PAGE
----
Thirdly, being hospitable is a vital quality that enables the elder to fulfill his divinely given responsibilities. It is a genuine way to win the hearts of the believers under his care. James wrote that “if a brother or sister is poorly clothed and lacking in daily food, and one of you says to them, ‘Go in peace, be warmed and filled,’ without giving them the things needed for the body, what good is that?” (Jas 2:15-16). If an elder is unwilling to help those with basic material needs, how can he be trusted to care about the spiritual needs of the assembly? By showing hospitality the elder is able to tangibly demonstrate a shepherd’s heart for the believers.
Hospitality to the unsaved is often a necessary part of evangelism. The Lord provided food for thousands without regard to whether they could pay Him back or even put their faith in Him. The gospel has always found a greater audience with the poor than with the rich. James reminded the believers that God has “chosen those who are poor in the world to be rich in faith” (2:5). In our affluent society it is often the poor and the immigrants that are most receptive to the gospel. Both groups are much more likely to require financial and material support for the basic needs of living. Any assembly engaged in children’s work, ESL activities, or outreach work in the community will undoubtedly find it necessary to provide funding for the material needs of some of the individuals and families with which it interacts. An effective elder must be willing to support such efforts through wise distribution of assembly funds and often out of his personal funds.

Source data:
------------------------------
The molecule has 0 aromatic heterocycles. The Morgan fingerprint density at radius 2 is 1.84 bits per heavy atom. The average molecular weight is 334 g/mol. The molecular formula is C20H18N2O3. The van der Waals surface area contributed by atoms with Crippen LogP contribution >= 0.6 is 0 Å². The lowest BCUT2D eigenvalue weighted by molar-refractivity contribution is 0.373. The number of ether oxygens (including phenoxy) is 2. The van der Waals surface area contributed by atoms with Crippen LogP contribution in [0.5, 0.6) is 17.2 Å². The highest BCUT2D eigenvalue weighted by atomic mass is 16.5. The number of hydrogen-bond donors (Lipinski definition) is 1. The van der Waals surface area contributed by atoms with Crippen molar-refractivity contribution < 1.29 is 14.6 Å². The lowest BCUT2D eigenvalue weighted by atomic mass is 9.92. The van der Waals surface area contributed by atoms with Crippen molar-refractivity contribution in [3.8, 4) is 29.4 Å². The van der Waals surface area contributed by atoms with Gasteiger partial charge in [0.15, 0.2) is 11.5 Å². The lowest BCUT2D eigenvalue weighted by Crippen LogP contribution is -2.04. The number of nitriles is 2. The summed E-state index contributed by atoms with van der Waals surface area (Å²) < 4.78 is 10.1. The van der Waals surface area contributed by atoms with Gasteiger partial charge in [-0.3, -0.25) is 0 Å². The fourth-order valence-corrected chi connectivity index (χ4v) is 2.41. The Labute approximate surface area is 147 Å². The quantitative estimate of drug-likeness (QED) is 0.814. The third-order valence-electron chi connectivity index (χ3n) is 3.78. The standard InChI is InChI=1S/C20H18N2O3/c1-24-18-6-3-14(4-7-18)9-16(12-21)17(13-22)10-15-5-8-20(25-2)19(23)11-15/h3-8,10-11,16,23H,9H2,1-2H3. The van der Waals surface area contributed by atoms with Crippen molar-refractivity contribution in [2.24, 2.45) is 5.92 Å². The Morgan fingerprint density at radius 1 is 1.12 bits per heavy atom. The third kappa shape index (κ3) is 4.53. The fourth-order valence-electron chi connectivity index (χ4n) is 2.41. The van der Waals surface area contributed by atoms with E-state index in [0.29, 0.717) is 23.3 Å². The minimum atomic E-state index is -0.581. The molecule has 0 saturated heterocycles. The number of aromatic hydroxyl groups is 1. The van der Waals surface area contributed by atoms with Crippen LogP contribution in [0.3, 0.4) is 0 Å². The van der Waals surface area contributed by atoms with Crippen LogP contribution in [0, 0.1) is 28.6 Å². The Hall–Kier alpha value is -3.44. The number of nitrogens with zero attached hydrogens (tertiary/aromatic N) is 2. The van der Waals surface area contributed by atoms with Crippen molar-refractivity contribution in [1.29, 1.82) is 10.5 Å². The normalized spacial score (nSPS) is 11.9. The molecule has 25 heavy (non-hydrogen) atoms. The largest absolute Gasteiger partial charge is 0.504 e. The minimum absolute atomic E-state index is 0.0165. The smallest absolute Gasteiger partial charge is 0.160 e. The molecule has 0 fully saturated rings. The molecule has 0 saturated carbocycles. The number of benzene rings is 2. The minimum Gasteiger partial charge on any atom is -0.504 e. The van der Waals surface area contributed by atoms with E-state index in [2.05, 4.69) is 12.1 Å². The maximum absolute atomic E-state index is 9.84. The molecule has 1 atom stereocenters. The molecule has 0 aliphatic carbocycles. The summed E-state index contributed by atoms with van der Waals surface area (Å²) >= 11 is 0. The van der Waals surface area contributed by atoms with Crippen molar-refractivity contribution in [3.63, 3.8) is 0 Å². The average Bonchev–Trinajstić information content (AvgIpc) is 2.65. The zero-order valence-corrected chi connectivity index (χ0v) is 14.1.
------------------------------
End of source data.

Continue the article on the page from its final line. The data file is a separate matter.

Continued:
In the political discourse of the author’s country, many decry the immigration of individuals from other countries and cultures. While acknowledging the economic burden and the cultural impact of mass migrations on our own society, the believer and especially assembly elders should be characterized by a love of foreigners. While the great commission is to go into the world to preach, we should recognize that in many ways God is bringing those who have never heard the gospel to us. A spirit of hospitality will open doors for evangelism among them.
Finally, the elder should show hospitality because we never know how God is at work in our own lives. The writer to the Hebrews said, “Do not neglect to show hospitality to strangers, for thereby some have entertained angels unawares” (Heb 13:2). This is likely a reference to the hospitality that Abraham showed to the three strangers that appeared to him by the oaks of Mamre in Genesis 18, one of whom turned out to be the Lord. Did the Lord or the angels need food that day? No, but Abraham’s generosity provided God an opportunity to bless Sarah and him with news of a son to be born and gave Abraham the opportunity to intercede on behalf of Sodom.
Hospitality is commanded of all believers (1Pe 4:9; Rom 12:13), but it is an essential requirement for assembly leaders. By showing hospitality we reflect the character of God, we demonstrate our care for fellow believers, and we open hearts to receive the gospel message.
 All Scripture quotations in this article are from the ESV.